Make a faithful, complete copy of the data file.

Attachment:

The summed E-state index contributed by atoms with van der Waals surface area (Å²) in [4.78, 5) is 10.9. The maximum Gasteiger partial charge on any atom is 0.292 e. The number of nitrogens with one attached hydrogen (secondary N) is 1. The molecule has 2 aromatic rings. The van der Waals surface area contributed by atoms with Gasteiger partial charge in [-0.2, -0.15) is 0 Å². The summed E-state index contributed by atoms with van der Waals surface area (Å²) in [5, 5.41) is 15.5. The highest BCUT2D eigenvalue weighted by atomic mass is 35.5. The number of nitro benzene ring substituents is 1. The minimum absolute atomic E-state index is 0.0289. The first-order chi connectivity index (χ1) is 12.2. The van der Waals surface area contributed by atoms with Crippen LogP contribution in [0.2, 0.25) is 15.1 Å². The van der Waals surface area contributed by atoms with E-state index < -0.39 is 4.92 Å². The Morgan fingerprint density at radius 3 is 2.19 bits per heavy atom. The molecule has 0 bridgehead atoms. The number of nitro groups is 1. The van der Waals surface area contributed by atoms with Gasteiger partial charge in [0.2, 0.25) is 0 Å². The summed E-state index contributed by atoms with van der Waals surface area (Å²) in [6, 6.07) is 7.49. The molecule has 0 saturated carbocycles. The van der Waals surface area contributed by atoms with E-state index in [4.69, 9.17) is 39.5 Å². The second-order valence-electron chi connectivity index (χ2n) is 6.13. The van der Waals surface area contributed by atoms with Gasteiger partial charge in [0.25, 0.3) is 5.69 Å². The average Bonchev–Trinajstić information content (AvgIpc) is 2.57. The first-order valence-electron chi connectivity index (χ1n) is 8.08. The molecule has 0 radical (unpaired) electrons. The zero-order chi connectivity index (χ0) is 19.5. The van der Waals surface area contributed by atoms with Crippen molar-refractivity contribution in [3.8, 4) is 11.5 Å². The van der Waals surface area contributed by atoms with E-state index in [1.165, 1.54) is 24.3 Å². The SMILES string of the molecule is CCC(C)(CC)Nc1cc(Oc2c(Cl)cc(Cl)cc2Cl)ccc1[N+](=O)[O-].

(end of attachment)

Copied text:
The summed E-state index contributed by atoms with van der Waals surface area (Å²) in [4.78, 5) is 10.9. The maximum Gasteiger partial charge on any atom is 0.292 e. The number of nitrogens with one attached hydrogen (secondary N) is 1. The molecule has 2 aromatic rings. The van der Waals surface area contributed by atoms with Gasteiger partial charge in [-0.2, -0.15) is 0 Å². The summed E-state index contributed by atoms with van der Waals surface area (Å²) in [5, 5.41) is 15.5. The highest BCUT2D eigenvalue weighted by atomic mass is 35.5. The number of nitro benzene ring substituents is 1. The minimum absolute atomic E-state index is 0.0289. The first-order chi connectivity index (χ1) is 12.2. The van der Waals surface area contributed by atoms with Crippen LogP contribution in [0.2, 0.25) is 15.1 Å². The van der Waals surface area contributed by atoms with E-state index < -0.39 is 4.92 Å². The Morgan fingerprint density at radius 3 is 2.19 bits per heavy atom. The molecule has 0 bridgehead atoms. The number of nitro groups is 1. The van der Waals surface area contributed by atoms with Gasteiger partial charge in [0.2, 0.25) is 0 Å². The summed E-state index contributed by atoms with van der Waals surface area (Å²) in [6, 6.07) is 7.49. The molecule has 0 saturated carbocycles. The van der Waals surface area contributed by atoms with E-state index in [4.69, 9.17) is 39.5 Å². The second-order valence-electron chi connectivity index (χ2n) is 6.13. The van der Waals surface area contributed by atoms with Gasteiger partial charge in [0.25, 0.3) is 5.69 Å². The average Bonchev–Trinajstić information content (AvgIpc) is 2.57. The first-order valence-electron chi connectivity index (χ1n) is 8.08. The molecule has 0 radical (unpaired) electrons. The zero-order chi connectivity index (χ0) is 19.5. The van der Waals surface area contributed by atoms with Crippen molar-refractivity contribution in [3.8, 4) is 11.5 Å². The van der Waals surface area contributed by atoms with E-state index in [1.165, 1.54) is 24.3 Å². The SMILES string of the molecule is CCC(C)(CC)Nc1cc(Oc2c(Cl)cc(Cl)cc2Cl)ccc1[N+](=O)[O-].